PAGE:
Is when she called me out. She said, You keep talking about avoidance like it’s something you just like set aside and then and then she laid the gem in our first episode with her this year. You don’t avoid conflict, you just replace or reposition it. You replace it with like, you reposition it internally, you shift it to someone else, it doesn’t, it doesn’t go away and (laughs) this didn’t make it onto the podcast that she and I had a conversation afterwards. I feel like this is real timely because of coming off the holidays. She’s like, sometimes I like to talk about it as if like, you know when you go on vacation, you eat all that yummy food and you just keep packing it in and packing it in and packing it in. Like, it’s got to come out at some point. (laughter) And if you just keep packing it in. Now, to be clear, she gave like a 12 minute like, beautiful like story around it. But, but that like really shifted that – she was one of many, many people we talked to that has shifted my work around avoidance pretty dramatically. Right? No, you don’t avoid it. It’s still there. It’s just taken a different form. And don’t be naive about that. I mean, I have that quote, her quoted, I feel like anytime I talk about our work on elephants, so T. Maxine Woods-McMillan. We love you.

 

Drew Noll

Yeah, I’m ready to go to the next one. Yeah, okay. Yeah. I’m ready.

 

Sarah Noll Wilson

You ready? You want to the next one or Nick you want to do one? Here, kick us off Nick. What’s –

 

Nick Wilson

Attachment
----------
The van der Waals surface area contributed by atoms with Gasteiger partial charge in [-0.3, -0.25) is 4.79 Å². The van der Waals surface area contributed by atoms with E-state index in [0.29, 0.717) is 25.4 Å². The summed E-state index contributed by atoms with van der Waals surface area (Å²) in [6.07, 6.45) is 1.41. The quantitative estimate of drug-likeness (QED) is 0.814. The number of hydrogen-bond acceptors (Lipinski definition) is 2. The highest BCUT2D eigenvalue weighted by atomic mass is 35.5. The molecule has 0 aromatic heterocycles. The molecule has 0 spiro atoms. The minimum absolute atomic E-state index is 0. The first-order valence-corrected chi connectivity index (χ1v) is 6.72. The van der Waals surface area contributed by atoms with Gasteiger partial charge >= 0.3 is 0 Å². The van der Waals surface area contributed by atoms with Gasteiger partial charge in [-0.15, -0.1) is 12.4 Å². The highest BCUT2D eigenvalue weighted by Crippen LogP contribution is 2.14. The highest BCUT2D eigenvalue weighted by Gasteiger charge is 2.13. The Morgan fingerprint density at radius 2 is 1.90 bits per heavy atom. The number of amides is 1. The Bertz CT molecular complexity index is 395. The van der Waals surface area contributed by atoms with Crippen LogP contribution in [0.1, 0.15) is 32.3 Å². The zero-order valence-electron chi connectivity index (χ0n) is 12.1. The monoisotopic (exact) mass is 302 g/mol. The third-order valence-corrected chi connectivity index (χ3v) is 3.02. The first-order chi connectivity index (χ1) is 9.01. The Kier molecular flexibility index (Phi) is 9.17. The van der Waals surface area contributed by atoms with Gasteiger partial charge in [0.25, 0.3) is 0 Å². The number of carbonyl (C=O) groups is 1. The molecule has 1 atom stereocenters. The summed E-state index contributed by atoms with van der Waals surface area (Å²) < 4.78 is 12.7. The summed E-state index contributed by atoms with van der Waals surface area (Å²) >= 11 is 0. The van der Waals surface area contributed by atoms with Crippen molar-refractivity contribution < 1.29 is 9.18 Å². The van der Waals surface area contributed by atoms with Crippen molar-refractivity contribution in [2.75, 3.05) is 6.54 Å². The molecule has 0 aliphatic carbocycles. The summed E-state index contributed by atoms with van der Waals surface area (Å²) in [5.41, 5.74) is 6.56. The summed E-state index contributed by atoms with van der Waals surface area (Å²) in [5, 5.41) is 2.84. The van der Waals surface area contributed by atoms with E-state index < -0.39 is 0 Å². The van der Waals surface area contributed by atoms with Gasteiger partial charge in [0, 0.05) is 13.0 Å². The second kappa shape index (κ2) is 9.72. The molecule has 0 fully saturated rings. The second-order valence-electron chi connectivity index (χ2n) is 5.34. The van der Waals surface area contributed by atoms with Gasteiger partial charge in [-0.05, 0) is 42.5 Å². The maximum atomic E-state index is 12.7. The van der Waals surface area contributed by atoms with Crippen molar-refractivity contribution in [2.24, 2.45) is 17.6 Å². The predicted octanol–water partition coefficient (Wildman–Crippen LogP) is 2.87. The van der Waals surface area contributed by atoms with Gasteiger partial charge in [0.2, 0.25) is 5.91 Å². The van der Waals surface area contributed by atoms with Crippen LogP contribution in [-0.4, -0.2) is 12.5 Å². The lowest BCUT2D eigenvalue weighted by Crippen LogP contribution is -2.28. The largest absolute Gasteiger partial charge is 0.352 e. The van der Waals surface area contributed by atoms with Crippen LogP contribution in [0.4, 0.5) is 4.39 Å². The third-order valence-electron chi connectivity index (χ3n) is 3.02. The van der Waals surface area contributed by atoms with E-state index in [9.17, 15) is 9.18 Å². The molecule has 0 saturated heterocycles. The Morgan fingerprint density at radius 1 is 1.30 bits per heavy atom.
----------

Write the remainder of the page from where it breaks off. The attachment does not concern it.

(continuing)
Oh, yeah, I’ll do one. See, I feel like this has – I listen to too many baseball podcasts because I feel like this is like a draft. Like we’re drafting. (laughter) Like, Andy, Andy took Maxine off the board. Okay, I gotta go to my, I gotta go to my draft board here. (laughter) No, but I, I guess, man, yeah, I haven’t decided who I want to go. Okay, I’m gonna go to Dr. Tina Opie. Because that was just a fantastic conversation, this is one of them that like going back, and I gotta do a little bit about, you know, going back and reflecting and re listening to, you know, portions of some of these that have been a little while. And, man, that it’s just that whole conversation. There were a few highlights that I had written down the, one that I know, Sarah, you still bring up that we mentioned or think about a lot is the idea of bias being like a bird flying through your mind. And the idea is, you know, see it, let it fly through, recognize it for what it is, but don’t let it nest. The idea of don’t let that bird nest in your in your mind is such a, such a brilliant way of – I just feel like she had a handful of these things that are just brilliant. Similar to Maxine, it’s like, just the way that she worded some of these things that maybe are, you know, familiar concepts or things that you think about, but putting it in that language and giving that kind of the visual, kind of, you know, imagination of that of that bird flying through your mind, I just thought was a really powerful thing. And like I said, I know, it’s something that we’ve come back to over and over again. The other things that I wrote down from that conversation, If you have power use it. And then this idea of, you know, if you, if we increase the pie, then everybody gets more. Basically the idea of like, equity and like the kind of fighting that scarcity mindset or feeling like, you know, if we, if we try to, you know, give this group over here or these people, you know, something, then it’s taking away from me. If I’m, if I’m a person, you know, in a group that has status or power or whatever, you know, something for, the purpose of equity is, feels like it’s taking something away from me, instead of looking at it as increasing what we all, you know, like, it’s going to make us better. If it’s an organization that you’re talking about, you know, broadening things, having more people, have more opportunities, having more people’s voices heard, what have you, is going to increase and better the things for everyone. Just a, really, I feel like that whole conversation in terms of it’s everyone’s, it’s everyone’s job, kind of, everyone has a part to play, everybody’s got a responsibility to take part actively in like, creating equity and being – using, again, using the power that you have. So if you’re, if you are a person who has has power or status based on whatever it is, whether it’s positional power or based on you know, the group that you belong to, or whatever it is, recognizing what power you have, and using that power to, you know, better things, ideally for everyone.